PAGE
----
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{varname} redirection for a command or group leaves the file open

From: Aldo Davide
Subject: {varname} redirection for a command or group leaves the file open
Date: Wed, 10 May 2017 19:07:38 +0200

Configuration Information [Automatically generated, do not change]:
Machine: x86_64
OS: linux-gnu
Compiler: x86_64-pc-linux-gnu-gcc
Compilation CFLAGS:  -DPROGRAM='bash' -DCONF_HOSTTYPE='x86_64' 
-DCONF_OSTYPE='linux-gnu' -DCONF_MACHTYPE='x86_64-pc-linux-gnu' 
-DCONF_VENDOR='pc' -DLOCALEDIR='/usr/share/locale' -DPACKAGE='bash' -DSHELL 
-DHAVE_CONFIG_H   -I. -I./include -I. -I./include -I./lib  
-DSYS_BASHRC='/etc/bash/bashrc' -DSYS_BASH_LOGOUT='/etc/bash/bash_logout' 
-Wno-parentheses -Wno-format-security
uname output: Linux mycomputer 4.9.24 #8 SMP PREEMPT Tue Apr 25 11:19:58 EEST 
2017 x86_64 Intel(R) Core(TM) i7-2670QM CPU @ 2.20GHz GenuineIntel GNU/Linux
Machine Type: x86_64-pc-linux-gnu

Bash Version: 4.4
Patch Level: 12
Release Status: release

Suppose that you use a "varname" redirection when executing a simple 
command, e.g.:

        ls -lh /proc/self/fd {var}>/dev/null

I was surprised to discover that the file descriptor remains open after 
the command has completed, as evidenced by issuing the following (works 
on linux) immediately afterwards:

        echo "var is $var"
        ls -lh /proc/$$/fd

This is unlike what happens with standard redirections, e.g.:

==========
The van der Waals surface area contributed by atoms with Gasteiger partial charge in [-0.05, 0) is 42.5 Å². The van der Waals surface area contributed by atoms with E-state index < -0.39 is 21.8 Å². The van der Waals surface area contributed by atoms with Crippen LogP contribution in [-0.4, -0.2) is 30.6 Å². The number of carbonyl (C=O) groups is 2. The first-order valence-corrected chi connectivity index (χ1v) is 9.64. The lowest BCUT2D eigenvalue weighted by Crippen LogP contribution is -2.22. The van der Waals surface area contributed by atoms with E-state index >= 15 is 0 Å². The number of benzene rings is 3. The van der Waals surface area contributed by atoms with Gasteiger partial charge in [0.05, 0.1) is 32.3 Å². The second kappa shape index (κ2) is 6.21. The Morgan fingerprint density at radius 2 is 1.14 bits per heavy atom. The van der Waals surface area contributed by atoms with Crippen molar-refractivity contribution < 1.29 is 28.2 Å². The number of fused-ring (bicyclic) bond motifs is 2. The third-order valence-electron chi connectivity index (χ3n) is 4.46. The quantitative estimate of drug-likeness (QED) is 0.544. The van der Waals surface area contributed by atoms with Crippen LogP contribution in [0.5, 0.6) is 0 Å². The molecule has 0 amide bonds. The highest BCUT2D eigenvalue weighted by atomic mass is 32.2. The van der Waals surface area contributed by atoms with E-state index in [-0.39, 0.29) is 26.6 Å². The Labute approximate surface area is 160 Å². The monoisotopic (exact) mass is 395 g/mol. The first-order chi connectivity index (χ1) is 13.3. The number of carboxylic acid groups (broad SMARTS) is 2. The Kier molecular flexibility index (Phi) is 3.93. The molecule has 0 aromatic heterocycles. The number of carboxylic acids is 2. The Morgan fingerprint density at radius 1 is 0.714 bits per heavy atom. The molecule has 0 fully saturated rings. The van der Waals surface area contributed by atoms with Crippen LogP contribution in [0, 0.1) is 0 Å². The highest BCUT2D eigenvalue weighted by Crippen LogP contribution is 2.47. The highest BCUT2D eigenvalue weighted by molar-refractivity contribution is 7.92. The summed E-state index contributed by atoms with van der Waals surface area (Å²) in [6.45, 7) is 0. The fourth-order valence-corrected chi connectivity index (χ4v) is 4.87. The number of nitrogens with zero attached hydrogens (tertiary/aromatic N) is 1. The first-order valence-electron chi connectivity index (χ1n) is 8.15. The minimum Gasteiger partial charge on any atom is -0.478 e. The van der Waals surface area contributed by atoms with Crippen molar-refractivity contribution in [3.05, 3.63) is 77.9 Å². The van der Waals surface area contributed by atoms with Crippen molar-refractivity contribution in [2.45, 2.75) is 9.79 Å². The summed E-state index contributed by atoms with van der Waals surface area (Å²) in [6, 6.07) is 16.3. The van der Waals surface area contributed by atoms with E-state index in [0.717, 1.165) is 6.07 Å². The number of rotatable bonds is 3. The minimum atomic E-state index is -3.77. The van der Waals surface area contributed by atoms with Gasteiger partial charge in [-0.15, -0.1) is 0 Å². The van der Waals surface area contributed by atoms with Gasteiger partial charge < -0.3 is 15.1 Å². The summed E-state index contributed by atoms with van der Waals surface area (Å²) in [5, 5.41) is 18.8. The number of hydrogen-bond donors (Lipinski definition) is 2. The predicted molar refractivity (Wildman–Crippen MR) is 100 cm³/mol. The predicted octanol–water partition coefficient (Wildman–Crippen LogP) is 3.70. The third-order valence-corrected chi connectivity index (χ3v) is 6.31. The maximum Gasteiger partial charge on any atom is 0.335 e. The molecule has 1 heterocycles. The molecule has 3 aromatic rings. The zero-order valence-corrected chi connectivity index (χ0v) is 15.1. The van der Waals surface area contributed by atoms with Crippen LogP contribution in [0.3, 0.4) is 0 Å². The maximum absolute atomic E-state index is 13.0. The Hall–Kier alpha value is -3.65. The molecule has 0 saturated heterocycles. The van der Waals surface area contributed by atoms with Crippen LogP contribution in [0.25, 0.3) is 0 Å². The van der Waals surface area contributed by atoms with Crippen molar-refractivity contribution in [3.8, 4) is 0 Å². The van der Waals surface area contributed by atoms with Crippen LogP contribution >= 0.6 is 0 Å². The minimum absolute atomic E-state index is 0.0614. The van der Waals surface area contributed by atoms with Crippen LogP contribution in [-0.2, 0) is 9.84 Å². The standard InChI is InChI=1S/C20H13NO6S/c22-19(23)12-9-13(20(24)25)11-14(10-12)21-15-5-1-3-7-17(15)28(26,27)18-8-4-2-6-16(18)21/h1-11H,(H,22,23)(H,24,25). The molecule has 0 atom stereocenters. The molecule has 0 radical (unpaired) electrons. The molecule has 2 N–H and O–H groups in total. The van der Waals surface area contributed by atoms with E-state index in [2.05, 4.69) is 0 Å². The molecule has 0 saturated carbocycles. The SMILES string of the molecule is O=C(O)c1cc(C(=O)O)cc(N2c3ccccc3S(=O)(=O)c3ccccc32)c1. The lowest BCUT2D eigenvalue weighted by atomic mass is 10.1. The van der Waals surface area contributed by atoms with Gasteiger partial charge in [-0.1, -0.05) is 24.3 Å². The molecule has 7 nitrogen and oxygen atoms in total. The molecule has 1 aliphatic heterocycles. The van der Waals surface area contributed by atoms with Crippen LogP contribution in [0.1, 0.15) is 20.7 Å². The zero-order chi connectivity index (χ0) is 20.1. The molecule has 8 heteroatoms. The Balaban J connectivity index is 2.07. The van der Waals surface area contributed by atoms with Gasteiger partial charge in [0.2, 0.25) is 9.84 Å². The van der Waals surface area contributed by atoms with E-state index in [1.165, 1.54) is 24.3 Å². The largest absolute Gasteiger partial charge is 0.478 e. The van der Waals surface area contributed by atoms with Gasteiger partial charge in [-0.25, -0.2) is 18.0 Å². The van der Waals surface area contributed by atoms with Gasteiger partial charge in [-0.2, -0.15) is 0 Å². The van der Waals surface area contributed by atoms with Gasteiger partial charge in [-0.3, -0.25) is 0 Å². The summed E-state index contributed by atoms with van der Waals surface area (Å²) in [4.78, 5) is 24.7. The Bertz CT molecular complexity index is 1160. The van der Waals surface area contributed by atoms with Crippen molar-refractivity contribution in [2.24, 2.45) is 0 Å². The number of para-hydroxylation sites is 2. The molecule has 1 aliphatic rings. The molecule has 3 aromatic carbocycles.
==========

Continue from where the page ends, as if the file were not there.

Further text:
ls -lh /proc/self/fd 57>/dev/null
        ls -lh /proc/$$/fd

The same problem exists when braces are used to group (possibly) 
multiple commands:

        { ls -lh /proc/self/fd; } {var}>/dev/null
        echo "var is $var"
        ls -lh /proc/$$/fd

On the other hand, everything works just fine with subshells:

        (ls -lh /proc/self/fd) {var}>/dev/null
        echo "var is $var"
        ls -lh /proc/$$/fd

As a side-note, in the subshell example the variable var will be 
undefined in the second line, but defined inside the subshell. With 
groups it will remain defined after the group:

        { echo "inside the grouping: $var1"; } {var1}>/dev/null
        echo "outside the grouping: $var1"
        (echo "inside the subshell: $var2") {var2}>/dev/null
        echo "outside the subshells: $var2"

So in summary, I would expect groups to work like subshells, both in 
regards to closing the file descriptor but also in regards to the scope 
of the variable.

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